The Thought Fox has always been for me the poem, the poem which defines what a poem is while still purporting to be a poem of the type poem. It is aprocess and a product simultaneously and hits you with an unexpected force, “the hot stink of the fox”, as you marvel at its unraveling.
It is what I call recursive poetry, a poem within a poem. Perhaps self-referential is the right word. And also it perhaps adheres to the classic definition of poetry given by G.K.Chesterton, “all metaphor is poetry”, like.no.other.
Save for the two lines:
And this blank page where my fingers move.
The page is printed.
there is really no indication of what is being described. Essentially a perfect merging of the literal and the metaphor, and only two lines to give up the game! A superior effort, on these lines, I have not yet seen. Perhaps there exists one, and the reader might bring it to my notice, so we can enjoy together the Muse in all her disguised glory.
Is such an effort even possible? Is it possible to write a poem, entirely metaphorical, yet in-spite of being pure metaphor, accurately maps to a literal reference point, discernible to the reader from the language, the subject being described and the tone and other indirect tools at the disposal of the poet, with which he never hesitates the tease the mind of the reader, suggesting without entirely revealing the meaning and even the purport?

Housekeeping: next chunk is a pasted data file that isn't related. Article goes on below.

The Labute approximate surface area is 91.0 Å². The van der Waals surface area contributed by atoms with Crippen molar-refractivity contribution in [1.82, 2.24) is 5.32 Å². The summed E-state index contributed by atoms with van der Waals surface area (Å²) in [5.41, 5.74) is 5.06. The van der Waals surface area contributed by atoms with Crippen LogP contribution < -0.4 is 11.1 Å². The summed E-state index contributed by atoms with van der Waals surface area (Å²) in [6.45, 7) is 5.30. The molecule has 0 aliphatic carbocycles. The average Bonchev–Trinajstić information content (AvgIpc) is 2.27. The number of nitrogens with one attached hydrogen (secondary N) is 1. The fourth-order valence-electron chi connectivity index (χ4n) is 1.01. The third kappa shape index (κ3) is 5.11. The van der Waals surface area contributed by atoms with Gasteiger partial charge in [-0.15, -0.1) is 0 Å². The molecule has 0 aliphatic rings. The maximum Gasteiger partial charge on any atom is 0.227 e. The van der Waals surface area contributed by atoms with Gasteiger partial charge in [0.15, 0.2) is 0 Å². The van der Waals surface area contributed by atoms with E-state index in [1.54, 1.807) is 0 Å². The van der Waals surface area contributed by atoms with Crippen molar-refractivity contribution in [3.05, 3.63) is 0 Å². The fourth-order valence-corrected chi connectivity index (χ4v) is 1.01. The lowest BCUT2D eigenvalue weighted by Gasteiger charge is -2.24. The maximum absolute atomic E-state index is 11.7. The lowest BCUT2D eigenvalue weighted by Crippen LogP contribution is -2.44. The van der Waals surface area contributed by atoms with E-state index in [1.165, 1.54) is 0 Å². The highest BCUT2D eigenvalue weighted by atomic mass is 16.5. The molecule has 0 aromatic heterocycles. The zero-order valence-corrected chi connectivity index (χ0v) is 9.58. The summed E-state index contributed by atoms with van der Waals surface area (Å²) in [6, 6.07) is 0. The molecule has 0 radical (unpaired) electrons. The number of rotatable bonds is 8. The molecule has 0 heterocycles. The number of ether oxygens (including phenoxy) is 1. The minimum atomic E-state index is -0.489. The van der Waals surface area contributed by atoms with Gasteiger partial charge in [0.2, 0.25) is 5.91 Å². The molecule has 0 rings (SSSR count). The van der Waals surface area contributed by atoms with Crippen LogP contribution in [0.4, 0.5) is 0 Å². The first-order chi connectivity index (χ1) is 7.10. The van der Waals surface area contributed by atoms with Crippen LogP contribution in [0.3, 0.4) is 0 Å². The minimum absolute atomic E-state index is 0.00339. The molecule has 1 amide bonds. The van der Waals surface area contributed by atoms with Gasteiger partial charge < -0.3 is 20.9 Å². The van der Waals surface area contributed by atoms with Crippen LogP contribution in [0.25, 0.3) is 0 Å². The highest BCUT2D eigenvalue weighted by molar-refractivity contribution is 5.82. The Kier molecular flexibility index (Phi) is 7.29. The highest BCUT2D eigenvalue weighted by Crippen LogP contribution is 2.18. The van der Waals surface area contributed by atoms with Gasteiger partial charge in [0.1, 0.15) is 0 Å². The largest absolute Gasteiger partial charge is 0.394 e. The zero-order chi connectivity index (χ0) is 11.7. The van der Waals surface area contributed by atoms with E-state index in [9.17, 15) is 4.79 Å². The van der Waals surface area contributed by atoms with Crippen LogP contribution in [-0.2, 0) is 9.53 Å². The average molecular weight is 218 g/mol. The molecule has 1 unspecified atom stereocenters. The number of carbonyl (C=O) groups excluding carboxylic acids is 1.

The art of poetry is as much about a teasing and how far a poet can evoke thoughts in the minds of the reader than abrupt revealing of the truth. Hence poetry can properly defined as an art that invokes, inspires and evokes ideas in the recipient’s mind rather than being just a metaphor, metaphor is just the right tool to achieve the desired ends – evocation of ideas in the minds of the discerner. Thus, a certain degree of preparation is necessary to admire and appreciate poetry and this is an endeavour that never ends, for you can be sure that just when you have apprehended the context, connotation and content of the poem, another more sensitive and aesthete mind – and perhaps closer to the poets heart -would not come up with yet another idea, angle or notion, that probably never was even intended by the poet.
Hence this adventure in analysis by me would always be incomplete, and never do I presume to have “understood” a poem, for even should one live up to four score and ten years, there is bound to be an experience that one has not experienced and that lacunae would certainly deprive the individual of the full experience of the poem.
I would always like to know the ethos of her/his country, the milleu that she/he lived in, her/his tastes and hates and her/his dreams and nightmares, before I embark on a reading of any poet’s work and I wouldn’t be temerarious to suggest that I have done justice to her/his work until I had known her/him in full. Yet the desire to delve deep into another persons aesthetic product runs deep in my veins and I hope to mine gold as I focus my Davy’s Lamp on the “widening, opening cave” of clear thought.
With this elaborate defence, I venture furtively and scared, into the dangerous terrain of literary analysis.
to be continued……..